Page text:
My holidays with family are all different. When I travel with my sister [Rinke Khanna], though we are squabbling, there’s always something going on. My sister has specific rituals on the plane—she doesn’t touch anything because of germs—so I end up opening doors and handling trolleys for her. Recently, we were going to London for our friend’s birthday. On the flight, we sat next to this man who was sneezing and blowing his nose. My sister refused to sit next to him so she used me as a human shield. I was fine when I reached London. The next day, I was sneezing, had a fever and thought I had swine flu. I even ran into the man at the hotel. In my head, I was screaming at him for making me fall sick.
When I go with my husband and children, it’s as if I am wrapped in three layers, inside a box with thermocol and cardboard. I am safe. My kids have adapted to our travel lifestyle even if they don’t always like it. My son hates museums. I took him to the Picasso museum in Antibes and told him about the great artist. He asks me, “Did he do this when he was young?” I told him this was at the peak of his career. He says, “I can also do this.” What do you say to that?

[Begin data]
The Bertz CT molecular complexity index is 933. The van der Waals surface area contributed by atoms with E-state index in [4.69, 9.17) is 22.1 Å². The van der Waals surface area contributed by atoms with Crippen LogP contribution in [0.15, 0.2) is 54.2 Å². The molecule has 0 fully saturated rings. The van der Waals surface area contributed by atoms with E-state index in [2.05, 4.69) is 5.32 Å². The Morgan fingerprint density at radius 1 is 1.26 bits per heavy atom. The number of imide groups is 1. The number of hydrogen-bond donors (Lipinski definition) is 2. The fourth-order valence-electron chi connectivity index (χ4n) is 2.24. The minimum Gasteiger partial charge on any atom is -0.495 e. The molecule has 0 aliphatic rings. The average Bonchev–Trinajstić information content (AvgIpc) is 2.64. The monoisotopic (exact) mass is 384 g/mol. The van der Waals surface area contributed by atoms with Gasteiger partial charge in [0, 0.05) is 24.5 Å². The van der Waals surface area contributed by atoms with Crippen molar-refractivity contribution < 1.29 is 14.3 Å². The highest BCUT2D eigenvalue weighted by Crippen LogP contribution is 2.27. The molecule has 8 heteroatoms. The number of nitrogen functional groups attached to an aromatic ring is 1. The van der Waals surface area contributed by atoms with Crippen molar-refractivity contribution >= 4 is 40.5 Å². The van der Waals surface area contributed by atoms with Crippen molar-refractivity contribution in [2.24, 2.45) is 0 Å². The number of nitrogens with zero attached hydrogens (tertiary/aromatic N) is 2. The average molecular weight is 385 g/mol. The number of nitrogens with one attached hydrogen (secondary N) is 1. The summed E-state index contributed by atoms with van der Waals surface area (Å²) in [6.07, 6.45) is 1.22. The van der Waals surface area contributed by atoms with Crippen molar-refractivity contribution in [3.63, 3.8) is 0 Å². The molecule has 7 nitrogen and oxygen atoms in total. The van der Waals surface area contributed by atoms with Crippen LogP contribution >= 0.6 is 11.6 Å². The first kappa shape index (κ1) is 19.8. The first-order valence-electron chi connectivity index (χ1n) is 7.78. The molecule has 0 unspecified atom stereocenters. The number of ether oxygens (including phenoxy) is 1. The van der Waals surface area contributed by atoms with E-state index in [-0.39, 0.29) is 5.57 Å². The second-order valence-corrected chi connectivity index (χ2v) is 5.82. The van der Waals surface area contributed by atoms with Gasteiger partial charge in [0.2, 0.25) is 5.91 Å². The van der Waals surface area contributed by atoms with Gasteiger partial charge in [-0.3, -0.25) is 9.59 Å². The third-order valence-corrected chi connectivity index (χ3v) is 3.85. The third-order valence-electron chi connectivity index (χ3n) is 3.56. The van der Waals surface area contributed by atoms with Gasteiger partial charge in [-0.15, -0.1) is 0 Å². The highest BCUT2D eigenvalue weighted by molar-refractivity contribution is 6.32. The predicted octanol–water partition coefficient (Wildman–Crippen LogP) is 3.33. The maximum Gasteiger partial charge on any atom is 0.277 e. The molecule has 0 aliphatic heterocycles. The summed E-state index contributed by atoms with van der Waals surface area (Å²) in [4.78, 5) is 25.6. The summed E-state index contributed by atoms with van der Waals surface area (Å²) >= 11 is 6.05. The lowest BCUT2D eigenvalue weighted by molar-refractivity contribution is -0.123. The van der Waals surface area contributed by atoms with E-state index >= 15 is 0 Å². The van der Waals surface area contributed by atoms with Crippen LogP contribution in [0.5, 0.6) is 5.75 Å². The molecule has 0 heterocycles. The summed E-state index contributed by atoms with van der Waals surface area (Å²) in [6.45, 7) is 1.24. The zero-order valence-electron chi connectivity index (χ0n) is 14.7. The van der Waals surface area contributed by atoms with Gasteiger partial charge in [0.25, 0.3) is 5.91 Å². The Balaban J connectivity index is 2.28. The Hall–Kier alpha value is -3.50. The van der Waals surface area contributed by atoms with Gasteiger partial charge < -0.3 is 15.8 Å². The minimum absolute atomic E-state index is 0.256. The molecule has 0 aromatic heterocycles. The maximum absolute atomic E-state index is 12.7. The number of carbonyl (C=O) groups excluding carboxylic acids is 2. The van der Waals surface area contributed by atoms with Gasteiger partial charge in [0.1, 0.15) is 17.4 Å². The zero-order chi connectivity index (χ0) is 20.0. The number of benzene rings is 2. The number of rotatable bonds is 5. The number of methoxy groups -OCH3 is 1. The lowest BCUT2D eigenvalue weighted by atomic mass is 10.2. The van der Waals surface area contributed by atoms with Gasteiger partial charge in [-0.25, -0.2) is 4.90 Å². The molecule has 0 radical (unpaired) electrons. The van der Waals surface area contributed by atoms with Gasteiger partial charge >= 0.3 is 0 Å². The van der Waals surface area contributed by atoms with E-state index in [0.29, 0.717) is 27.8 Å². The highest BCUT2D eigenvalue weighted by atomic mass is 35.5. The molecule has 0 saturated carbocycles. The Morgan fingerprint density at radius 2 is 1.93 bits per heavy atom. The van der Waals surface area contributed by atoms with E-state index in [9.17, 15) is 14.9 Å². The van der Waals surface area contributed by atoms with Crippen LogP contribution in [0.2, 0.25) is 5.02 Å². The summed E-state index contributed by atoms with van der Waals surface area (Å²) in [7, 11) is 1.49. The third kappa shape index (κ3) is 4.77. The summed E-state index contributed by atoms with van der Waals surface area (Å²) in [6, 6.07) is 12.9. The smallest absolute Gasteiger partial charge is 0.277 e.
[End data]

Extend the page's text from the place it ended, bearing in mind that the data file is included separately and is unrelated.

What was it like travelling as an actor? Now that you’re a writer, do you travel differently?
I don’t think my interests have changed dramatically even if my profession has. I’ve been a bookworm my whole life so I’ve always gone to bookstores. In La Môle, I walked into this tiny bookstore and bought antique and smelly French editions of Enid Blyton’s stories. I realised that was the same village where Antoine de Saint-Exupéry, author of The Little Prince, had grown up. That book is my favourite. I was determined to have a look at his chateau even if it was from a distance.